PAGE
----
PYEONGCHANG, South Korea, Feb 14 (Reuters) - It took only seconds for John Daly’s dream of an Olympic medal to be crushed at the Sochi Games but a full three years before the American skeleton racer was prepared to face his demons again.
A 28-year-old in his second Olympics, Daly was just outside the medal positions heading into the fourth and final round in Sochi but his sled missed the groove at the start of his run and he zig-zagged wildly before regaining control.
There was no coming back from the horror start, however, and his anguish as he slid over the finish line with his head in his hands was one of the most devastating images of the Russian Games.
An emotionally gut-wrenching TV interview followed as the Smithtown, New York resident struggled to hold back tears and wished aloud for just “one more run”.
Four years later Daly, will have four runs at the Pyeongchang Games and he has strapped himself in for another emotional roller-coaster.
“This is kind of a moment that I thought I would never truly have again,” Daly told Reuters.
“And I thought it was a moment that was gone forever and to be able to come back again, it’s cliched, but it really is a dream come true.
“I’ve kind of got every emotion running through me now, anxiety, nerves, I feel like I can laugh or cry and run through the wall.”
Daly thought he could get over the Sochi disappointment by putting away his sled, moving from New York to Washington DC and taking on the civilian life of a salary-man in marketing for a medical technology firm.
“I got a real job that didn’t involve wearing spandex,” he joked.
Life could have gone on in that uncomplicated way indefinitely but for a couple of serendipitous moments involving his former team mate and bronze medallist Matt Antoine and a night out with a woman.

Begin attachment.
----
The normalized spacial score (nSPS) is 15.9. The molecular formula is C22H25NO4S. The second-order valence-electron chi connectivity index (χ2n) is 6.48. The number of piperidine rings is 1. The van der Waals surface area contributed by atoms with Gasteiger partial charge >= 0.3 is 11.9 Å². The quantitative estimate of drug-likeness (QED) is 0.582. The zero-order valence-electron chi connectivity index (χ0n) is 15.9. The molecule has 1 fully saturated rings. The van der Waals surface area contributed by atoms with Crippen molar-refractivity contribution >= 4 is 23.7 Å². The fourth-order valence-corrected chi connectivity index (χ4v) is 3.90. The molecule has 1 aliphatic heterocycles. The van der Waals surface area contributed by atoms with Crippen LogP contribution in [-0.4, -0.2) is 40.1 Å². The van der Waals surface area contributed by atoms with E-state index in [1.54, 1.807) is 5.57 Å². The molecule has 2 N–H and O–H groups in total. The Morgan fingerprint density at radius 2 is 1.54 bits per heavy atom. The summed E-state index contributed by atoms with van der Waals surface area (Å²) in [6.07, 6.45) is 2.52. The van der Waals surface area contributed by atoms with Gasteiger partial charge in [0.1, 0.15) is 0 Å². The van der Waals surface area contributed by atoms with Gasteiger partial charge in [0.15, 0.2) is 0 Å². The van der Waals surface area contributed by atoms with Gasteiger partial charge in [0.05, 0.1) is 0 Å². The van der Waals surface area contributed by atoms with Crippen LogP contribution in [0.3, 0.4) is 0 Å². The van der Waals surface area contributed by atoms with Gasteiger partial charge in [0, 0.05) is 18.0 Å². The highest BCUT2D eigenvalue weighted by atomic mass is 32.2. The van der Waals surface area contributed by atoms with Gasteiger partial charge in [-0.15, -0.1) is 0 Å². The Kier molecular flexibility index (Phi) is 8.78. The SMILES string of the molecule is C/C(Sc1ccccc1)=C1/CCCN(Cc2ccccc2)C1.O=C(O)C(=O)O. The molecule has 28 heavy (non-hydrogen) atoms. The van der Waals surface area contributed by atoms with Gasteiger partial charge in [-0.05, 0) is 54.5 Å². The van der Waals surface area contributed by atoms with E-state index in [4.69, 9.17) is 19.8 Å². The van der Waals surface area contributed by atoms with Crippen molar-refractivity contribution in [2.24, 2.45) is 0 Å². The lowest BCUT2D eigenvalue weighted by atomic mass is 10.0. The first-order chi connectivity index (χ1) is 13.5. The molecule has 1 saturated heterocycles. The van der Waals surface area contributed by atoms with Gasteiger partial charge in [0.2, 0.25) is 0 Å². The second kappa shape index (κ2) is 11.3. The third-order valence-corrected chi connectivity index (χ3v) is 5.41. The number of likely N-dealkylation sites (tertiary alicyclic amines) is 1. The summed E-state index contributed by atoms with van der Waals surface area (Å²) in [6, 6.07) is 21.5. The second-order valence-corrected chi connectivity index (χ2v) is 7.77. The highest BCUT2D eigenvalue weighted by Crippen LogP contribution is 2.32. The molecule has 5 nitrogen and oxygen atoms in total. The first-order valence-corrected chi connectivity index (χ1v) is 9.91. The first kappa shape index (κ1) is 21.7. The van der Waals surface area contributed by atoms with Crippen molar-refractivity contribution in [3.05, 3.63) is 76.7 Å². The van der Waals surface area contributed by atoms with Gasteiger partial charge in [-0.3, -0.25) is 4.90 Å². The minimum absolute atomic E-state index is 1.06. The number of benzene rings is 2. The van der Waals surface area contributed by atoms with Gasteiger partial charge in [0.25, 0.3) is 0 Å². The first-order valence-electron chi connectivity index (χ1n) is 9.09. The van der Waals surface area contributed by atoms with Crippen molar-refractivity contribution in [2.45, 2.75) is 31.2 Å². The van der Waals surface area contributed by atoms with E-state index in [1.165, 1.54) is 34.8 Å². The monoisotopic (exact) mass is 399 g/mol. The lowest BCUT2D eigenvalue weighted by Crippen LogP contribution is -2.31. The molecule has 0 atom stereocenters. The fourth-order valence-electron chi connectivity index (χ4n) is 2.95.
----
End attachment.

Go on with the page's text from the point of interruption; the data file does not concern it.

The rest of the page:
Antoine had to cancel a trip to Germany due to a passport problem and the seed was planted over a catch-up.
Later, out on a first date, the girl asked my what my passion was,” said Daly.
“And I didn’t have an answer. I realised I didn’t have a passion nearly as big as competing at an Olympic Games or skeleton.”
Three days later, Daly emailed his federation and made his return to the ice track in January, 2017.
He will be back on the big stage for the preliminaries at the Olympic Sliding Centre on Thursday along with good friend Antoine, his room mate at the athletes’ village.
Wisconsin man Antoine also nearly gave away skeleton for good as he battled depression following his Sochi medal, a condition the 32-year-old continues to manage.
Antoine was among the first to console Daly after his let-down in Sochi and his words struck a deep chord.
“This guy just won a bronze medal and his first thought was to give me a hug and say, ‘I would have not have won this medal if it wasn’t for you. You and I would never be as good as we are if we didn’t have each other’,” said Daly.
“That was one of the best things he ever said to me.”
Daly, who won a team world championship in 2013, has no hesitation to say he is gunning for medals at Pyeongchang.
Four clean runs would do, of course, but he knows anything can happen.
“I think all the sliding athletes do it for that reason,” he said. “Things can go wrong, but when they go right it is so sweet.”
Editing by Ed Osmond